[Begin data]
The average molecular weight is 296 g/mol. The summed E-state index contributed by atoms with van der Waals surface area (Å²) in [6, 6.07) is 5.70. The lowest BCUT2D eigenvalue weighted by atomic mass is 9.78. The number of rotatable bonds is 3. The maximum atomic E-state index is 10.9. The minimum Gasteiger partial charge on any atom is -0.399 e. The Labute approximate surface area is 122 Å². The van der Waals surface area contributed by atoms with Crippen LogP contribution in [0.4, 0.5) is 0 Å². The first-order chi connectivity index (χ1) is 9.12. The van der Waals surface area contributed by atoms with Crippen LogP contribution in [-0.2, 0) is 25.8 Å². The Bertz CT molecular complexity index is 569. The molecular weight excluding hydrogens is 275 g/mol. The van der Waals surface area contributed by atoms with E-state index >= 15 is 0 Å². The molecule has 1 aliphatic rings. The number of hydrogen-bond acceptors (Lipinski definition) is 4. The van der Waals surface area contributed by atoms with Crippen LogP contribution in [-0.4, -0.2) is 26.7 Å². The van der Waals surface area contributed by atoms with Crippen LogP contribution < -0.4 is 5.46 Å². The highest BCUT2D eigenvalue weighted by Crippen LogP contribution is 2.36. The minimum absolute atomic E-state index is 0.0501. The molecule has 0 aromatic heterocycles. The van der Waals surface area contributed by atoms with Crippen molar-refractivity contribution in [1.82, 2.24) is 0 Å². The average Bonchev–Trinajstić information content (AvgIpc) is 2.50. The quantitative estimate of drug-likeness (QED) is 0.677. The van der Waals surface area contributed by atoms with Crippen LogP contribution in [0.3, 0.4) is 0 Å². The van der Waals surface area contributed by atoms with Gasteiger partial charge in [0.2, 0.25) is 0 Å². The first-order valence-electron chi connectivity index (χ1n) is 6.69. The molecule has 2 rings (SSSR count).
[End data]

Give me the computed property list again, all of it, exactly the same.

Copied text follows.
The average molecular weight is 296 g/mol. The summed E-state index contributed by atoms with van der Waals surface area (Å²) in [6, 6.07) is 5.70. The lowest BCUT2D eigenvalue weighted by atomic mass is 9.78. The number of rotatable bonds is 3. The maximum atomic E-state index is 10.9. The minimum Gasteiger partial charge on any atom is -0.399 e. The Labute approximate surface area is 122 Å². The van der Waals surface area contributed by atoms with Crippen LogP contribution in [0.4, 0.5) is 0 Å². The first-order chi connectivity index (χ1) is 9.12. The van der Waals surface area contributed by atoms with Crippen LogP contribution in [-0.2, 0) is 25.8 Å². The Bertz CT molecular complexity index is 569. The molecular weight excluding hydrogens is 275 g/mol. The van der Waals surface area contributed by atoms with E-state index >= 15 is 0 Å². The molecule has 1 aliphatic rings. The number of hydrogen-bond acceptors (Lipinski definition) is 4. The van der Waals surface area contributed by atoms with Crippen LogP contribution in [-0.4, -0.2) is 26.7 Å². The van der Waals surface area contributed by atoms with Crippen LogP contribution < -0.4 is 5.46 Å². The highest BCUT2D eigenvalue weighted by Crippen LogP contribution is 2.36. The minimum absolute atomic E-state index is 0.0501. The molecule has 0 aromatic heterocycles. The van der Waals surface area contributed by atoms with Crippen molar-refractivity contribution in [1.82, 2.24) is 0 Å². The average Bonchev–Trinajstić information content (AvgIpc) is 2.50. The quantitative estimate of drug-likeness (QED) is 0.677. The van der Waals surface area contributed by atoms with Crippen LogP contribution in [0.3, 0.4) is 0 Å². The van der Waals surface area contributed by atoms with Gasteiger partial charge in [0.2, 0.25) is 0 Å². The first-order valence-electron chi connectivity index (χ1n) is 6.69. The molecule has 2 rings (SSSR count).